» The common European water rail ( Rallus aquaticus
) is called also bilcock
, skitty coot
, and brook runner
. The best known American species are the clapper rail, or salt-marsh hen ( Rallus longirostris
, var. crepitans
); the king, or red-breasted, rail ( R. elegans
) (called also fresh-water marsh-hen
); the lesser clapper, or Virginia, rail ( R. Virginianus
); and the Carolina, or sora, rail ( Porzana Carolina
). See Sora
. Land rail (Zoology)
, the corncrake.
Rail intransitive verb
[ French railler
; confer Spanish rallar
to grate, scrape, molest; perhaps from (assumed) Late Latin radiculare
, from Latin radere
to scrape, grate. Confer Rally
to banter, Rase
.] To use insolent and reproachful language; to utter reproaches; to scoff; -- followed by at or against , formerly by on . Shak.
And rail at arts he did not understand. Dryden.
Lesbia forever on me rails . Swift.
(rāl) transitive verb 1. To rail at.
[ Obsolete] Feltham. 2. To move or influence by railing.
Rail the seal from off my bond. Shak.
Rail noun A railroad as a means of transportation; as, to go by rail ; a place not accesible by rail .
Railer (-ẽr) noun One who rails; one who scoffs, insults, censures, or reproaches with opprobrious language.
Railing adjective Expressing reproach; insulting.
Angels, which are greater in power and might, bring not railing accusation against them. 2 Pet. ii. 11.
1. A barrier made of a rail or of rails. 2. Rails in general; also, material for making rails.
Railingly adverb With scoffing or insulting language.
rāl"-; 277) noun
[ French raillerie
, from railler
. See Rail
to scoff.] Pleasantry or slight satire; banter; jesting language; satirical merriment.
Let raillery be without malice or heat. B. Jonson.
Studies employed on low objects; the very naming of them is sufficient to turn them into raillery . Addison.
Railleur (rȧ`lyẽr" or rȧ`yẽr") noun [ French] A banterer; a jester; a mocker. [ R.] Wycherley.
(- wā`) noun 1. A road or way consisting of one or more parallel series of iron or steel rails, patterned and adjusted to be tracks for the wheels of vehicles, and suitably supported on a bed or substructure.
» The modern railroad is a development and adaptation of the older tramway. 2. The road, track, etc., with all the lands, buildings, rolling stock, franchises, etc., pertaining to them and constituting one property; as, a certain railroad has been put into the hands of a receiver.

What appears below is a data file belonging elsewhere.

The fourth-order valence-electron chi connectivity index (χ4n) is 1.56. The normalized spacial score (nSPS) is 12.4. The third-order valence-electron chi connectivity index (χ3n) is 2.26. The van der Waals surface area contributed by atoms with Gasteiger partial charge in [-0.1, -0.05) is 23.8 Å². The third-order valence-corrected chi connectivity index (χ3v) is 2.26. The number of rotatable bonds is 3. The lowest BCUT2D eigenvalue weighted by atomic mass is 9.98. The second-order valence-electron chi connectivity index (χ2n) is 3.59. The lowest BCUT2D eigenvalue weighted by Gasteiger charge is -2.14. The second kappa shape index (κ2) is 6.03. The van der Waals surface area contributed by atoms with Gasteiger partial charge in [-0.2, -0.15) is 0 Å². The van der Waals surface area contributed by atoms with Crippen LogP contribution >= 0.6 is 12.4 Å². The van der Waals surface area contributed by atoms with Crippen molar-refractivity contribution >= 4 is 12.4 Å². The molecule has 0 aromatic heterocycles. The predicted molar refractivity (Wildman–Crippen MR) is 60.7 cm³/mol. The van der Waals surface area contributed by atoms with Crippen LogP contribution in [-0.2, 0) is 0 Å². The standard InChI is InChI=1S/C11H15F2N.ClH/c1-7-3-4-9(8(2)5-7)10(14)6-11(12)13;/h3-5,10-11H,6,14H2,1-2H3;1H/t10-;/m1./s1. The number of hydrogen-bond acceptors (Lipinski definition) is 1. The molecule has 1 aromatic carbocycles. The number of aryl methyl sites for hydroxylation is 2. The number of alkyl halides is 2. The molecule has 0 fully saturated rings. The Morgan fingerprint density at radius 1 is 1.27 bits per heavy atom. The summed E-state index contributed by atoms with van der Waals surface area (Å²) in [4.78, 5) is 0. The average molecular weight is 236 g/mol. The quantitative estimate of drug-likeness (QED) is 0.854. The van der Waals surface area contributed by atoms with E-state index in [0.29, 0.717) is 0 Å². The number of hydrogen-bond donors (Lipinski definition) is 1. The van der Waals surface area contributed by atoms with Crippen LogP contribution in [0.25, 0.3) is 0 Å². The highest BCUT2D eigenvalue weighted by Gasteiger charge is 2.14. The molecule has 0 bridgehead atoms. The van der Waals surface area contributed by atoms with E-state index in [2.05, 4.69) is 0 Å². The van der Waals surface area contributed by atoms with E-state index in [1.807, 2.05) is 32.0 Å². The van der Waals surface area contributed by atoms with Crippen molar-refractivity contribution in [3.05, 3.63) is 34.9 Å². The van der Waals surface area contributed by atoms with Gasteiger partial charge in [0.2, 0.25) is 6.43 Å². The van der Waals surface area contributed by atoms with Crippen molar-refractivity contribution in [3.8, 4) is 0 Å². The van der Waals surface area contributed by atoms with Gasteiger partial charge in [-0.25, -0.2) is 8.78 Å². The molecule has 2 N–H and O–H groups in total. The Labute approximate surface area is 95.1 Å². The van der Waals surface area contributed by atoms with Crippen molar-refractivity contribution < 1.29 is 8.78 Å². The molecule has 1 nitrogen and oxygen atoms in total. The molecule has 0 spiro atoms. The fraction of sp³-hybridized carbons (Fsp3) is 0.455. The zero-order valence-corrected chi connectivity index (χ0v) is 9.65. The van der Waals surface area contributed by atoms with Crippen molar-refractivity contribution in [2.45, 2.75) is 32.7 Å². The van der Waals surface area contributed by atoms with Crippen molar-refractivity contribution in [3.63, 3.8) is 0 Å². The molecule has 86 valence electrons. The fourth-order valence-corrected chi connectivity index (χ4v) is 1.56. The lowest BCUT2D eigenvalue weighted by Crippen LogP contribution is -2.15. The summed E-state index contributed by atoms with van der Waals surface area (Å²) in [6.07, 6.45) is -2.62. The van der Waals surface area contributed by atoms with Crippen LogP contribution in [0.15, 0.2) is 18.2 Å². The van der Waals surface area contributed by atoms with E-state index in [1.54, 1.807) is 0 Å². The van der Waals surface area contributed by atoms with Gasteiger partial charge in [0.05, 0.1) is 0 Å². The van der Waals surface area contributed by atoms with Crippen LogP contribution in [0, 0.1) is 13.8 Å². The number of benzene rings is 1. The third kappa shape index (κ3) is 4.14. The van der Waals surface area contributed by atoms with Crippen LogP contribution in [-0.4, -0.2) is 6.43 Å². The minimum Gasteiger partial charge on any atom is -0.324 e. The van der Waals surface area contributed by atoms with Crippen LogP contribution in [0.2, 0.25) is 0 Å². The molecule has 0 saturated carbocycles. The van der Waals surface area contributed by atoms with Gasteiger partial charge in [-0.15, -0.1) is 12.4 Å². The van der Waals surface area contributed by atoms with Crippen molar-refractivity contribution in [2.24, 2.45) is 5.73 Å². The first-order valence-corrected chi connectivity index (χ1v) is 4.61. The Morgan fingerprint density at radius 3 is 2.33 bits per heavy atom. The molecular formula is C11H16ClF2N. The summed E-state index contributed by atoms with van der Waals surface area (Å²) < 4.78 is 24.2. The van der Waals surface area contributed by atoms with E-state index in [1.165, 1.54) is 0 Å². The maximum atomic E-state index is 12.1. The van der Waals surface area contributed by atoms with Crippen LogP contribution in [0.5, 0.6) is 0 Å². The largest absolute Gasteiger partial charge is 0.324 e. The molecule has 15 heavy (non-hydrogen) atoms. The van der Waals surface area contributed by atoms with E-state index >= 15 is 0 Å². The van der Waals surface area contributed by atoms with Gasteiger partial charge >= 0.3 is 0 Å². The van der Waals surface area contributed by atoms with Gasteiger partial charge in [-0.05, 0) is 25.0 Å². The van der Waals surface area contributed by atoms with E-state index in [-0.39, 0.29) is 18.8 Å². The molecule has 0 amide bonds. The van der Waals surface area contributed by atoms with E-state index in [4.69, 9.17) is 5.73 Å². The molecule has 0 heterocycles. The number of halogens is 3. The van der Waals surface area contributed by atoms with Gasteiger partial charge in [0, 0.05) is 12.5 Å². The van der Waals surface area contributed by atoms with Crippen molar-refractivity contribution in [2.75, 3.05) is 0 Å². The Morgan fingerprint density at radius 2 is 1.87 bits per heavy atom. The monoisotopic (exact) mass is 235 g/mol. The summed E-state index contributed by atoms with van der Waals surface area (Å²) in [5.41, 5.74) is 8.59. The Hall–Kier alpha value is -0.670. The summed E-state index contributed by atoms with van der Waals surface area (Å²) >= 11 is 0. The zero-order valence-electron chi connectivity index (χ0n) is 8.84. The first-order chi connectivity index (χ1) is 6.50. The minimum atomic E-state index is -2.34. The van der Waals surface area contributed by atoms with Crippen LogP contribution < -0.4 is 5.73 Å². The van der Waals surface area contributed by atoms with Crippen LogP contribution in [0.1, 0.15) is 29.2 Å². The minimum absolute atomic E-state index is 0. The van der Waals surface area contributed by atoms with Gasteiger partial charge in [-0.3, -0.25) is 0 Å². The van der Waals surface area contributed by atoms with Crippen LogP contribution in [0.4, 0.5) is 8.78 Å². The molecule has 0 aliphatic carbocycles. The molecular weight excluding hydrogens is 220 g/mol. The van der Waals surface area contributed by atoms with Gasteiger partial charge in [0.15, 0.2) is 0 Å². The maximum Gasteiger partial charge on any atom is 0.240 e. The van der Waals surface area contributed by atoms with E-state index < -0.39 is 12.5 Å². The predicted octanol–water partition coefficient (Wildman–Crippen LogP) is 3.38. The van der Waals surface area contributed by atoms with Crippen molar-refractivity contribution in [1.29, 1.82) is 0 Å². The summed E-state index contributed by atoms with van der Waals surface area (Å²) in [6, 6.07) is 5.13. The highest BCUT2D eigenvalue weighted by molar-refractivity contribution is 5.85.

is the commoner word in England; railroad
the commoner word in the United States. » In the following and similar phrases railroad
are used interchangeably: -- Atmospheric railway
, Elevated railway
, etc. See under Atmospheric , Elevated , etc.
-- Cable railway
. See Cable road , under Cable .
-- Ferry railway
, a submerged track on which an elevated platform runs, for carrying a train of cars across a water course.
-- Gravity railway
, a railway, in a hilly country, on which the cars run by gravity down gentle slopes for long distances after having been hauled up steep inclines to an elevated point by stationary engines.
-- Railway brake
, a brake used in stopping railway cars or locomotives.
-- Railway car
, a large, heavy vehicle with flanged wheels fitted for running on a railway.
[ U.S.] -- Railway carriage
, a railway passenger car.
[ Eng.] -- Railway scale
, a platform scale bearing a track which forms part of the line of a railway, for weighing loaded cars.
-- Railway slide
. See Transfer table , under Transfer .
-- Railway spine (Medicine)
, an abnormal condition due to severe concussion of the spinal cord, such as occurs in railroad accidents. It is characterized by ataxia and other disturbances of muscular function, sensory disorders, pain in the back, impairment of general health, and cerebral disturbance, -- the symptoms often not developing till some months after the injury.
-- Underground railroad
. (a) A railroad or railway running through a tunnel, as beneath the streets of a city
. (b) Formerly, a system of coöperation among certain active antislavery people in the United States, by which fugitive slaves were secretly helped to reach Canada
. [ In the latter sense railroad
, and not railway
, was used.] "Their house was a principal entrepôt
of the underground railroad
." W. D. Howells.
Railroad transitive verb To carry or send by railroad; usually fig., to send or put through at high speed or in great haste; to hurry or rush unduly; as, to railroad a bill through Condress. [ Colloq., U. S.]
Railroading noun The construction of a railroad; the business of managing or operating a railroad. [ Colloq. U. S.]
[ Abbrev. from arraiment
. See Array
.] 1. Clothing in general; vesture; garments; -- usually singular in form, with a collective sense.
Living, both food and raiment she supplies. Dryden. 2. An article of dress.
[ R. or Obsolete] Sir P. Sidney.
Rain (rān) noun & v. Reign. [ Obsolete] Spenser.
[ Middle English rein
, Anglo-Saxon regen
; akin to OFries. rein
, D. & German regen